Cheese, future husbands, and finding the meaning of life.

Why am I hiking the AT?

This question is hard for me to answer. My first reaction would be to answer with a joke response.. Like to find a husband or to be able to eat a block of cheese a day. I suppose this is a challenging and very self-reflective thing for everyone, but I think it’s for me to admit my real reasons because to me they feel self indulgent and silly. But slowly I’m getting over that. If I were accepting a full time job right now I wouldn’t feel the need to justify or explain it. I’d simply tell my mother it’s good experience and will look good on my resume and that would be that.

But actually..

My next response if you were to probe more would be: Carpe that fucking Diem. I have two working legs, a couple of thousand dollars saved up, some backpacking experience, and an addiction to a good challenge. Why shouldn’t I hike the AT??? My father died shortly after his 40th birthday after learning a year before he had a terminal brain tumor. Life is short. It’s really short, and I don’t ever want to look back and have regrets that I didn’t do something while I could. I don’t want to assume that I’ll have the good health, life freedom or ambition to do this later. I also don’t think it’s safe to assume that the trail will exist or be the same in twenty or thirty years. This carpe diem/life is short reasoning is huge for me, but I can’t honestly say it’s everything, and I know it’s not enough to carry me through all 2,190 miles.

And really..

There’s something deeper there, and it’s hard for me to put my finger on. It feels like hiking the trail is an essential part of becoming who I’m supposed to be. I simply need to do it. I know that strength and fearlessness are important elements here. I suppose I want to find courage of my convictions. I want to be the biggest, best person I can be. And right now, I need to be a bit selfish about that. I need to prove to myself that I can set a very ambitious goal and follow through on it. That goal needs to be absolutely all my own. I need these 6 months and 2,000 miles to grow and think and meet new people and see new places.

What about the rain, mud, mice, and miles though?

I know this won’t be easy. I know there will be down days. Maybe the majority of them will be. This is part of the reason thru-hiking the AT is my ambition though. I want to be uncomfortable, dirty, wet, blistered. There’s something important in stripping yourself and your possessions down so that you can realize what truly matters to you. Perseverance is a simultaneously miserable and beautiful thing.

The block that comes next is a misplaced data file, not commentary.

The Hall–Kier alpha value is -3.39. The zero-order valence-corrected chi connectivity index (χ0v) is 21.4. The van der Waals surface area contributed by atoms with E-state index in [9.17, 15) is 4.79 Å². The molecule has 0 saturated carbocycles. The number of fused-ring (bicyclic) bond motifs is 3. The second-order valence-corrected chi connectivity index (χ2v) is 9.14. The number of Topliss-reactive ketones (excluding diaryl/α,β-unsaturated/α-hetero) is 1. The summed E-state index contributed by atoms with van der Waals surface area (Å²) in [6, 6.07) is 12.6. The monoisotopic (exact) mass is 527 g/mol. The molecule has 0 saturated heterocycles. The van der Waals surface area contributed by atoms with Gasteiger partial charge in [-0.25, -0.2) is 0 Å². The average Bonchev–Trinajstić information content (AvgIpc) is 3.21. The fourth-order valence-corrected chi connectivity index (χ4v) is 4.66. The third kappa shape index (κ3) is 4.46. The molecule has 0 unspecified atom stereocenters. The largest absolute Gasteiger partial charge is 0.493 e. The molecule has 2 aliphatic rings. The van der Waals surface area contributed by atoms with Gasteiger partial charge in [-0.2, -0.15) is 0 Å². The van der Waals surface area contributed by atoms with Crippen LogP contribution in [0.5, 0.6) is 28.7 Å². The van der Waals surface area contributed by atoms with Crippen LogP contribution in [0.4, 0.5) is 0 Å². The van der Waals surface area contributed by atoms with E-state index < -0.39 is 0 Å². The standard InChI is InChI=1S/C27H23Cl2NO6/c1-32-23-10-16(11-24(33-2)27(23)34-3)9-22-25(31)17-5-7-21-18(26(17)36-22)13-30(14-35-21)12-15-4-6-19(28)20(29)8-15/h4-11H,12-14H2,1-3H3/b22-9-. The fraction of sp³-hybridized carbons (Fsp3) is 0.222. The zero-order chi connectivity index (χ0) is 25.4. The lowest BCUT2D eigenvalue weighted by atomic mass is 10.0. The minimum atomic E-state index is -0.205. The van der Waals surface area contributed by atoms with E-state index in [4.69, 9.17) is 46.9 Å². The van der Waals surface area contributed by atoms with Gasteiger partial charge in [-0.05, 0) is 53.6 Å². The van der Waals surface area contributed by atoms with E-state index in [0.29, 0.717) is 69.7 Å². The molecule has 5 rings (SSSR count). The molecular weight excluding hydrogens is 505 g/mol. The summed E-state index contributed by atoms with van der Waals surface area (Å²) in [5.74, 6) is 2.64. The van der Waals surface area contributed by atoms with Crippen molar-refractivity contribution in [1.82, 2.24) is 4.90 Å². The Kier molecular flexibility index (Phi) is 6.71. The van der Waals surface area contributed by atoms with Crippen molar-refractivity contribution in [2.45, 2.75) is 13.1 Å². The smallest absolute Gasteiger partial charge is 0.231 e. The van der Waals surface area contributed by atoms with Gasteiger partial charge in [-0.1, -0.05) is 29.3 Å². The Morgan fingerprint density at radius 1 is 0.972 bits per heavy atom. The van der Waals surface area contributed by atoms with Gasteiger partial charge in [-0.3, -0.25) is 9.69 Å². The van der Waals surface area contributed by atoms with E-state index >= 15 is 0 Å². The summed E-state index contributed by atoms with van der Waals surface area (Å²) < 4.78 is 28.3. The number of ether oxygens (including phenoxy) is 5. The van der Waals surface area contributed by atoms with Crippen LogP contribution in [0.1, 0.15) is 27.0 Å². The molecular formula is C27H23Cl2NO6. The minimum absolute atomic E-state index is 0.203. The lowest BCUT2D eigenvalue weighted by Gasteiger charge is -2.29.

In conclusion?

I don’t assume that I’ll finish the trail. But I want to give it a good frickin’ try. If I quit I know I’ll be disappointed and embarrassed. It’s not in my nature to give things up lightheartedly. If I quit, I know it will be for good reason, and the experience will teach me things no matter what. Maybe I’ll meet my future husband and we’ll go off to cheese making school. Who knows, but I’m going to give the trail the old college try!


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Comments 9

  • SIMPLE MAN : Dec 28th

    Talk to me Alice, lost my mom and two sisters in the last 10 years. In August my wife past away after 2 years of cancer.The time to do things is now.The present is all we have. Go for it!

  • David Kierych : Dec 29th

    You sound like you already hiked the trail. And i mean this as a compliment. Sadly i did not meet my future Mrs Delaware Dave on the AT….but i did meet her 2 years later on the PCT.! Have fun, bless you, say hi to Katahdin. Remember the Journey IS the Destination. For me i became a thru hiker as soon as i said “i’m f*#king doing this!” Enjoy this pretrail excitment! Truly alive, feel it all.

    • Nathan Smith : May 20th

      I do remember you very well. You past my post not far from Sonora pass. Sad to know that Tejas or Shannon broke her leg, bad luck, she seemed so happy. Sonora pass is just a such beautiful spot to pass. Next time go through Leavitt peak.

  • Tom Joyner : Dec 29th

    I’ll b a Ridgerunner this yr, so ill keep my eye open for you. Sounds like you have the credentials to make it happen!! Good luck, I’ll see ya on the Trail.

  • Richard : Dec 29th

    drop the potty mouth. Its not becoming.

  • Richard : Dec 29th

    call me f**king Ismeal.
    I took the the road less traveled f**king bye.
    In a hole in the f**king ground there lived a hobbit.

    • Christy : Dec 31st

      In response to Richard, (and I’m coming back a full day after reading this post), I feel you like missed the point. Judging another’s vulnerability of self-expression… this seems like neither the time or place. As a creative writing mentor at Stanford University and as another woman who lost her father young, I want to commend Alice for using the language she felt most appropriate to express the complicated feelings that accompany grief. Alice, kudos for writing this post and publicly sharing your motivations for seeking the hike. <3

  • Dustan : Dec 29th

    Alice! You managed to put into words all the things I couldn’t! I’ll be attempting my thru-hike in 2016 as well so I hope to see you out there. Good luck!

  • Abby : Jan 11th



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